“Even the coolest markets in America right now are generally performing well and tilted in favor of sellers,” says Cheryl Young, senior economist at Zillow. “There’s a lot of demand for housing right now and homes are typically selling quickly for prices above what we were seeing last year. It’s also worth noting that the bottom performers for the most part aren’t decreasing.”
Following the Work
Trends show Americans are also still moving where businesses move, despite the work-from-home trend accelerated by COVID-19. Even if Americans don’t have to show up to the same office every day, the tax base, culture, vibrancy, hospitality backfill, and infrastructure (think school districts) that a thriving business and entrepreneurial community supports long-term is one of the essential underpinnings of a successful residential real estate market.
From this perspective, COVID is accelerating demographic trends that were already in place before the pandemic, especially when it comes to businesses seeking places to expand that are pro-growth, low-tax, politically stable, and stacked with an educated work force in advanced degrees.
Austin, Salt Lake City, Raleigh, Charlotte, Nashville, and San Jose all top the list in 2020 in this respect according to CoStar, with occupied office growth expected to exceed 10% over the next five years. Dallas, Miami, Phoenix, Atlanta, San Antonio, and Boston aren’t far behind—all expected to grow by 8%+ as of Q3 2020 according to CoStar.
“Businesses will continue seeking low-cost alternatives to more expensive coastal markets COVID-19 or not,” says Andrew Rybczynski, Managing Consultant at CoStar. “While COVID and the recession it caused will hurt business growth and office absorption, we expect the structural advantages of many southern and southwestern markets to continue through foreseeable future.”
Low Business Costs, Less Regulation
When Rybczynski refers to “structural advantages,” what he means is governance. Using a simple measure of tax burden, CoStar correlates a rough relationship between lower taxes, pro-business governance, faster growth, and increased in-migration—all of which are currently skewing towards American metro areas with local and state governments that are willing to keep regulations and business costs low in exchange for job growth and economic opportunity.
Overall, Americans appear to be moving during the pandemic for more personal reasons than being simply motivated by employment or corporate relocation.
“The hottest housing markets in the new landscape are cities which offer desirable amenities—larger homes, leafy neighborhoods, access to the outdoors, walkability and proximity to grocery stores—in a more affordable package,” says realtor.com’s Ratiu. “Home buyers still want to be within commuting distance of large employment centers, but with the prevalence of remote work, they are willing to extend the distance from urban downtowns.”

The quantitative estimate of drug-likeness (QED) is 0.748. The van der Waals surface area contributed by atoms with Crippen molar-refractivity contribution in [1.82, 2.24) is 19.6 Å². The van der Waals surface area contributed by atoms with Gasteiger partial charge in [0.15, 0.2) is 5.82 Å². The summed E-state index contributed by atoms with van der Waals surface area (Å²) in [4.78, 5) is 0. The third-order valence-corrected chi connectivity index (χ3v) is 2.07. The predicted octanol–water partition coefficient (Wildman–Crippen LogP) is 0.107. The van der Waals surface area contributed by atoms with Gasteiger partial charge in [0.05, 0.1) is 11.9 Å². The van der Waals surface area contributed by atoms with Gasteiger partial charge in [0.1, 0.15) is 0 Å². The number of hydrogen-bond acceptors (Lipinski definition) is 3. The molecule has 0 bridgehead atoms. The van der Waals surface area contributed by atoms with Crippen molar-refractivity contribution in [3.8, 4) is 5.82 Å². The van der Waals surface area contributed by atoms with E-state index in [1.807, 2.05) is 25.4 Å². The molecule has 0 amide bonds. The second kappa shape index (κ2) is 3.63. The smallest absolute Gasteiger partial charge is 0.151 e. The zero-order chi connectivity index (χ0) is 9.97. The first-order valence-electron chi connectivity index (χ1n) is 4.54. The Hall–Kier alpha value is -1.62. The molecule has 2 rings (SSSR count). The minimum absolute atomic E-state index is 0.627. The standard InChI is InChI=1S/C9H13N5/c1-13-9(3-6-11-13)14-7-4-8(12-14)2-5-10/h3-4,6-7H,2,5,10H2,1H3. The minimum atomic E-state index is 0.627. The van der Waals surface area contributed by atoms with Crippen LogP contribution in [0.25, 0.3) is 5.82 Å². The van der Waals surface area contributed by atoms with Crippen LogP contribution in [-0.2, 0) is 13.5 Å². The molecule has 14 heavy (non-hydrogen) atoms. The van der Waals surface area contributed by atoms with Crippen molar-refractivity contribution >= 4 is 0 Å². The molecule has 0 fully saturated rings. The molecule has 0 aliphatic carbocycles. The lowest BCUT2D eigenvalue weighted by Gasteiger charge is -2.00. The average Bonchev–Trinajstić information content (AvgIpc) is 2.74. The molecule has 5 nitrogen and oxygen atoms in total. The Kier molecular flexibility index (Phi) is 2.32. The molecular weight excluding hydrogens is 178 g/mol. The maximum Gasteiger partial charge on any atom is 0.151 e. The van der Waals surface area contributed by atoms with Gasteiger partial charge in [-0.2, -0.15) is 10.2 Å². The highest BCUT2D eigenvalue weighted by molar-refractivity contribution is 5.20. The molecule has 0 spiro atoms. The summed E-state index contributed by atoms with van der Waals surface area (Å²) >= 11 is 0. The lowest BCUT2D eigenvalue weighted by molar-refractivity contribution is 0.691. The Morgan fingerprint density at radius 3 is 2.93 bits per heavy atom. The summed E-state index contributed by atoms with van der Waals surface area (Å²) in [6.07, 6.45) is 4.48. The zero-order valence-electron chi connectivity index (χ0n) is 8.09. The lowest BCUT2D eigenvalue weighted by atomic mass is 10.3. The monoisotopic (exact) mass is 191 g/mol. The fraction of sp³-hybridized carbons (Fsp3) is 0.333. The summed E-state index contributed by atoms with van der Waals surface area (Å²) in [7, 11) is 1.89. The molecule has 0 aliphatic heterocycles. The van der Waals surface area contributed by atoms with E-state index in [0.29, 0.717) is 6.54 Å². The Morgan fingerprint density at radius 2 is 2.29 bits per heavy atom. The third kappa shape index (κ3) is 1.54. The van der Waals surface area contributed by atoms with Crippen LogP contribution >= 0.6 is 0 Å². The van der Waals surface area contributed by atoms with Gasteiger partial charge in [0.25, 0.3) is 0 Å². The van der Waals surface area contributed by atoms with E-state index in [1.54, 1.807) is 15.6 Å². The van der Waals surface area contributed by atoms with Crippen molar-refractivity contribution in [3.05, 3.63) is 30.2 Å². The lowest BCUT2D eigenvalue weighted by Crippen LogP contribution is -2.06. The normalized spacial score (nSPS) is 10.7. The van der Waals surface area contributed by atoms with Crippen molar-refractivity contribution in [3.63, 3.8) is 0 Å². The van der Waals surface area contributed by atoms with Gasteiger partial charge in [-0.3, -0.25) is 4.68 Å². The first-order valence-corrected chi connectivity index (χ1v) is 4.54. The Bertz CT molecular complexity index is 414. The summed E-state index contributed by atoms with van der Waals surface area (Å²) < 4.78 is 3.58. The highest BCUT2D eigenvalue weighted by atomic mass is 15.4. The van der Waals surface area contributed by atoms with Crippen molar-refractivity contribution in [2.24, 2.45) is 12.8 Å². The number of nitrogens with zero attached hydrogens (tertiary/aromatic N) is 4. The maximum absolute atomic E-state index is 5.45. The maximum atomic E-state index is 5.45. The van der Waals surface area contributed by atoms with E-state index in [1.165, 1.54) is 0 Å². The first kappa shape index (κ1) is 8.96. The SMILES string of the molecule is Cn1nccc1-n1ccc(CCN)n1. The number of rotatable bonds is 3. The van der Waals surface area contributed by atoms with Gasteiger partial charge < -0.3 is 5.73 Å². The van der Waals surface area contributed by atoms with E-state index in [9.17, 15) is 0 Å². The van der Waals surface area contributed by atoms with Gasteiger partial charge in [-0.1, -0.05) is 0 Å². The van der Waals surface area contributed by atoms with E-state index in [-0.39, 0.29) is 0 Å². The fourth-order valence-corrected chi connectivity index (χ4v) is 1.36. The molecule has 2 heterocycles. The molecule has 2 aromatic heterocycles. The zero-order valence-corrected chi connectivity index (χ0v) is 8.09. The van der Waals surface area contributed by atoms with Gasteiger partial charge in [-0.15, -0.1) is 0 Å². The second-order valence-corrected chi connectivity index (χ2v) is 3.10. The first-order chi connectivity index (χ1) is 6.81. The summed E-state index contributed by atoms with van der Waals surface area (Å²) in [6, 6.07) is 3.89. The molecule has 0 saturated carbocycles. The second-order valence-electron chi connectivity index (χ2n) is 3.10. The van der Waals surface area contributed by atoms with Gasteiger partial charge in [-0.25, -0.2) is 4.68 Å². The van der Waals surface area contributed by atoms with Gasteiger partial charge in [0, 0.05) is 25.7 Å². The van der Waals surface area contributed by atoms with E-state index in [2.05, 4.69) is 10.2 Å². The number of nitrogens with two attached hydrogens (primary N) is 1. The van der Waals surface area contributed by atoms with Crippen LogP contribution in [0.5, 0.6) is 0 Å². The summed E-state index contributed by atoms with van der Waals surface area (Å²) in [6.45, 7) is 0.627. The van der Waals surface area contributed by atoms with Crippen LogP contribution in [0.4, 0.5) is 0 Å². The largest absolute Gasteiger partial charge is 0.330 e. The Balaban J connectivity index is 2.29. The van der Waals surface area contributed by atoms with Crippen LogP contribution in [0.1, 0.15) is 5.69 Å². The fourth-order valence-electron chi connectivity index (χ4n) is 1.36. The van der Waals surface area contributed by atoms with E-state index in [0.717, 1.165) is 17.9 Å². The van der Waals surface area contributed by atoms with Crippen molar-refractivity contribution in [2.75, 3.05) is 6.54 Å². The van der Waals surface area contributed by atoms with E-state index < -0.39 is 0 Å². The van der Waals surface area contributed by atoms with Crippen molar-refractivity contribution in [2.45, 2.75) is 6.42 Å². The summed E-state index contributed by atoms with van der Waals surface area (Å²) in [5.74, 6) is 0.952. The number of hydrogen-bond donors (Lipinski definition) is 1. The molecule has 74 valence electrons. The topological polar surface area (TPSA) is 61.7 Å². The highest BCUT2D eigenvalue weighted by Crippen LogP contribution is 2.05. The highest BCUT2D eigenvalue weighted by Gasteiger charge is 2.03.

Colorado Springs, Columbus, OH, Topeka, KS, Springfield, VA, and Raleigh, NC also ranked in the Realtor.com platform’s Top 10 in at least three criteria for precisely these more emotional reasons, say Ratiu.
“The current housing market is driven by several noteworthy factors. First, America’s demographics are skewing younger as the Millennial generation—the largest in U.S. history—is finally embracing home ownership.
“Second, the technological promise of the mid-1990s of freeing workers from their desks has come of age in 2020, as the coronavirus-induced quarantine has forced employers to rely on workers working-from-home. Americans have been resoundingly successful at navigating this transition, and in the process, discovered the benefits of shorter commutes and the flexibility of being able to work from anywhere. In turn, this has shifted consumer preferences for housing, driving the transition into suburbs, smaller cities, second-home destinations and even rural areas.
“Third, riding in the wake of a decade’s worth of home price appreciation which has outpaced income growth, many Americans are seeking affordability again, leading many buyers into suburban neighborhoods and away from high-cost, high-density urban downtowns.”
What About California?
Not a single city in California or the Pacific Northwest ranked anywhere near the top of anyone’s “Best Of” lists in terms of where Americans are moving, which suggests that the effects of COVID’s first flight from coastal cities last March may be fossilizing permanently.
New York City, Long Island, northern New Jersey, Honolulu, Chicago, and Philadelphia were also conspicuously in the basement, reinforcing America’s net emotional migration away from high-priced real estate markets as well as high-tax, high-lockdown urban locations.
So what’s the bottom line? The longer COVID-19 continues to push Americans into the “new” normal, the more consumers will be moving south and west, working by the pool. Sometimes it’s worth just rolling with the data.